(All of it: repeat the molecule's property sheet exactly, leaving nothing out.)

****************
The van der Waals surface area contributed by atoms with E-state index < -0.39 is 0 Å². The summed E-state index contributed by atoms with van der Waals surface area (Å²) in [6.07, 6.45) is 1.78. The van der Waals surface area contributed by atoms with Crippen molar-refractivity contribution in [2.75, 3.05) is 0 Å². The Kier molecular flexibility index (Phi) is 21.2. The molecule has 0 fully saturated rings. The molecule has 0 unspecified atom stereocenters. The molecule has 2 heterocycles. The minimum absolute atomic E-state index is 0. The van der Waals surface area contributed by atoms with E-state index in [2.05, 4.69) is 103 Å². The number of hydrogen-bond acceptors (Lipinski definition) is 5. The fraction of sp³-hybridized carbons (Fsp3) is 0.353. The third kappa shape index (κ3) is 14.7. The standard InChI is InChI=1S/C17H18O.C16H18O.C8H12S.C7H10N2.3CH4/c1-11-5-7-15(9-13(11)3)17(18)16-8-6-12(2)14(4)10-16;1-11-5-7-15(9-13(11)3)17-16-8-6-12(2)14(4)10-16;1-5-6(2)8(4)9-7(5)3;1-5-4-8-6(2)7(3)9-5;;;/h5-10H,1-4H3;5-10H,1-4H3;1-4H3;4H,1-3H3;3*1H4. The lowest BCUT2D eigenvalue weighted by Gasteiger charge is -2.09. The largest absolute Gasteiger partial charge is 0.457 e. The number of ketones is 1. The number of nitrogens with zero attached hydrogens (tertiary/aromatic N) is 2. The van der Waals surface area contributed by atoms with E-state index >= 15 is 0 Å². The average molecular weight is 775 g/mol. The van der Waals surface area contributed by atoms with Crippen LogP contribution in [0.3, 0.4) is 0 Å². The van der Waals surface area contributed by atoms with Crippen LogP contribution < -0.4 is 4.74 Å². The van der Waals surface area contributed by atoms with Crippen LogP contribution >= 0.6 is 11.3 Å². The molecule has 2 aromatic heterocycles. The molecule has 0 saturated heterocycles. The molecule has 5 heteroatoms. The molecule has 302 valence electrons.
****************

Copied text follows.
The van der Waals surface area contributed by atoms with E-state index < -0.39 is 0 Å². The summed E-state index contributed by atoms with van der Waals surface area (Å²) in [6.07, 6.45) is 1.78. The van der Waals surface area contributed by atoms with Crippen molar-refractivity contribution in [2.75, 3.05) is 0 Å². The Kier molecular flexibility index (Phi) is 21.2. The molecule has 0 fully saturated rings. The molecule has 0 unspecified atom stereocenters. The molecule has 2 heterocycles. The minimum absolute atomic E-state index is 0. The van der Waals surface area contributed by atoms with E-state index in [2.05, 4.69) is 103 Å². The number of hydrogen-bond acceptors (Lipinski definition) is 5. The fraction of sp³-hybridized carbons (Fsp3) is 0.353. The third kappa shape index (κ3) is 14.7. The standard InChI is InChI=1S/C17H18O.C16H18O.C8H12S.C7H10N2.3CH4/c1-11-5-7-15(9-13(11)3)17(18)16-8-6-12(2)14(4)10-16;1-11-5-7-15(9-13(11)3)17-16-8-6-12(2)14(4)10-16;1-5-6(2)8(4)9-7(5)3;1-5-4-8-6(2)7(3)9-5;;;/h5-10H,1-4H3;5-10H,1-4H3;1-4H3;4H,1-3H3;3*1H4. The lowest BCUT2D eigenvalue weighted by Gasteiger charge is -2.09. The largest absolute Gasteiger partial charge is 0.457 e. The number of ketones is 1. The number of nitrogens with zero attached hydrogens (tertiary/aromatic N) is 2. The van der Waals surface area contributed by atoms with E-state index >= 15 is 0 Å². The average molecular weight is 775 g/mol. The van der Waals surface area contributed by atoms with Crippen LogP contribution in [0.3, 0.4) is 0 Å². The van der Waals surface area contributed by atoms with Crippen LogP contribution < -0.4 is 4.74 Å². The van der Waals surface area contributed by atoms with Crippen LogP contribution >= 0.6 is 11.3 Å². The molecule has 2 aromatic heterocycles. The molecule has 0 saturated heterocycles. The molecule has 5 heteroatoms. The molecule has 302 valence electrons.